Critically Endangered Fiji Petrel found and photographed at sea – pungent fish attracts “lost” species
An expedition to find the Critically Endangered Fiji Petrel Pseudobulweria macgillivrayi at sea has been successful, returning with stunning images and new information on one of the world’s least-known seabirds.(1)
Known from just one specimen collected in 1855 on Gau Island, Fiji, the Fiji Petrel was lost for the next 130 years. Since 1984 there have been a handful of reports of “grounded” birds that had crashed onto village roofs on Gau. Until now there had been no confirmed sightings of the seabird at sea. (2) (3)
To see such a little-known bird at such close range was magical —Tony Pym , Expedition member
The search for the elusive petrel is described in a paper in the latest Bulletin of the British Ornithologists' Club. Up to eight individuals were seen over eleven days in an area around 25 nautical miles south of Gau. The species’ flight, behaviour and detailed comparison to other species are also described for the first time.
The paper’s lead author, Hadoram Shirihai, said: “Finding this bird and capturing such images was a fantastic and exhilarating experience”. (4) Fellow expedition member Tony Pym commented, “To see such a little-known bird at such close range was magical.”
Finding Fiji Petrel at sea was no accident, combining meticulous planning and luring the seabirds with a specially made food, called “chum”. The main ingredients of chum? Fish offal cut into small pieces and mixed with very dense fish oil, to which water was added and then frozen in 10-kg blocks. (5)
Frozen chum blocks persist for up to one-and-a-half hours, creating a pungent and constant oil slick, which attracts petrels from some miles away. On the second day, the first Fiji Petrel appeared, approaching the chum slick from downwind, slowly zigzagging over the slick, and suddenly changing direction to drop onto a small floating morsel.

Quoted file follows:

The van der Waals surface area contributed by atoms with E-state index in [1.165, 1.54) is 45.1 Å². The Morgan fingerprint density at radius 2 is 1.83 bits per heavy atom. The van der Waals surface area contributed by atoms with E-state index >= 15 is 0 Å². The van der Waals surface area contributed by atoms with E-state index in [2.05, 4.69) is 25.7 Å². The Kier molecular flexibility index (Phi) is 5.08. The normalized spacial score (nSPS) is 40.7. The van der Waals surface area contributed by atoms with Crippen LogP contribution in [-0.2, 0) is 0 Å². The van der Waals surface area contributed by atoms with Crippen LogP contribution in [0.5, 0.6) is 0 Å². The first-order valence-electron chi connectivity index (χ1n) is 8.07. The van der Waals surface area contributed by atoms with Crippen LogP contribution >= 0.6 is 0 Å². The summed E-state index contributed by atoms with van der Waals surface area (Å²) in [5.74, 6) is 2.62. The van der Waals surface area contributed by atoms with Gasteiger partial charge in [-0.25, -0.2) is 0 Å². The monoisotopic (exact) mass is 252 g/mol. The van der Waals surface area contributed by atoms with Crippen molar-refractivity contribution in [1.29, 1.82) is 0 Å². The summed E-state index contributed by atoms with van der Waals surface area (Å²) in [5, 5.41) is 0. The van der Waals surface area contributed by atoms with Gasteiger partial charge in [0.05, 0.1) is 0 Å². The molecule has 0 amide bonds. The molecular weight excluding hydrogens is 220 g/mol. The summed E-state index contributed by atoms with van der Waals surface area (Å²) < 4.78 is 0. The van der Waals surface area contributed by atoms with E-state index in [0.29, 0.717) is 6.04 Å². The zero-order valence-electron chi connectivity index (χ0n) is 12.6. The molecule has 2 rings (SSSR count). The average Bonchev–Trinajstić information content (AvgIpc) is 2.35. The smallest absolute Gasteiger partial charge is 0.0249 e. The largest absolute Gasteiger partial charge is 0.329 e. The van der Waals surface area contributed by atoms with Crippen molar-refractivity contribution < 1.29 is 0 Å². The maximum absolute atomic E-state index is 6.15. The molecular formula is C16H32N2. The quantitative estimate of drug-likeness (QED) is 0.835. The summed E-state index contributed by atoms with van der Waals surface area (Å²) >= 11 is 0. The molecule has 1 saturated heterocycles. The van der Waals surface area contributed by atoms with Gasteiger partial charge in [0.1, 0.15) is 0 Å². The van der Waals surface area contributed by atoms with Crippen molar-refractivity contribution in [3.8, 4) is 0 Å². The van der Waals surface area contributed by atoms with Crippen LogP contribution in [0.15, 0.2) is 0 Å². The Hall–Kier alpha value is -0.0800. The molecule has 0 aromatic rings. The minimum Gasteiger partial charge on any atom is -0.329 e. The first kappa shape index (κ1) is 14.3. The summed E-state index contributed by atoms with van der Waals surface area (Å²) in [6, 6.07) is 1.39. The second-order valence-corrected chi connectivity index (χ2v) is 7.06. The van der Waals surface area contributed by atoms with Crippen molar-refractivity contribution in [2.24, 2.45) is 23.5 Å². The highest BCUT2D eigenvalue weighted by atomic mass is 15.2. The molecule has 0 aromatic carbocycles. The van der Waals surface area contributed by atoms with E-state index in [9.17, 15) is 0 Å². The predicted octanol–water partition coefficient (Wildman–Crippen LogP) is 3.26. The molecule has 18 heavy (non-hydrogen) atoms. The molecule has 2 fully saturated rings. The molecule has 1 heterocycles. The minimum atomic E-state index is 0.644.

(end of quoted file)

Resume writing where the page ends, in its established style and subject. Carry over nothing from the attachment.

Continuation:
Fiji Petrel is classified as Critically Endangered, with its perilous status confirmed by this expedition: “We observed only a few Fiji Petrels”, said Shirihai. “This was despite choosing what we considered to be the optimum month, and a method that would attract all petrels in the vicinity’’ and Pym added, “The present evidence is that very few Fiji Petrels survive, that immediate efforts to find the nest sites are needed, and prompt, effective protection is urgently required before it is too late.” (6)
“More surveys to locate the breeding area of Fiji Petrel are planned for 2010”, said Dick Watling of NatureFiji-MareqetiViti,. “Once we know the location, we can assess what needs to be done to turn around the fortunes of this species.” (7)
“Fiji Petrel is one of 192 bird species which are Critically Endangered,” said Jez Bird, Global Species Officer at BirdLife International. “Because Fiji Petrel is exceptionally rare and extremely poorly known any new data concerning range and abundance are vital to its conservation.” (8) (9)
The expedition also gathered valuable distributional information on many other seabird species, including the Endangered Phoenix Petrel Pterodroma alba and the Vulnerable Gould’s Pterodroma leucoptera and Parkinson’s Petrels Procellaria parkinsoni. (10)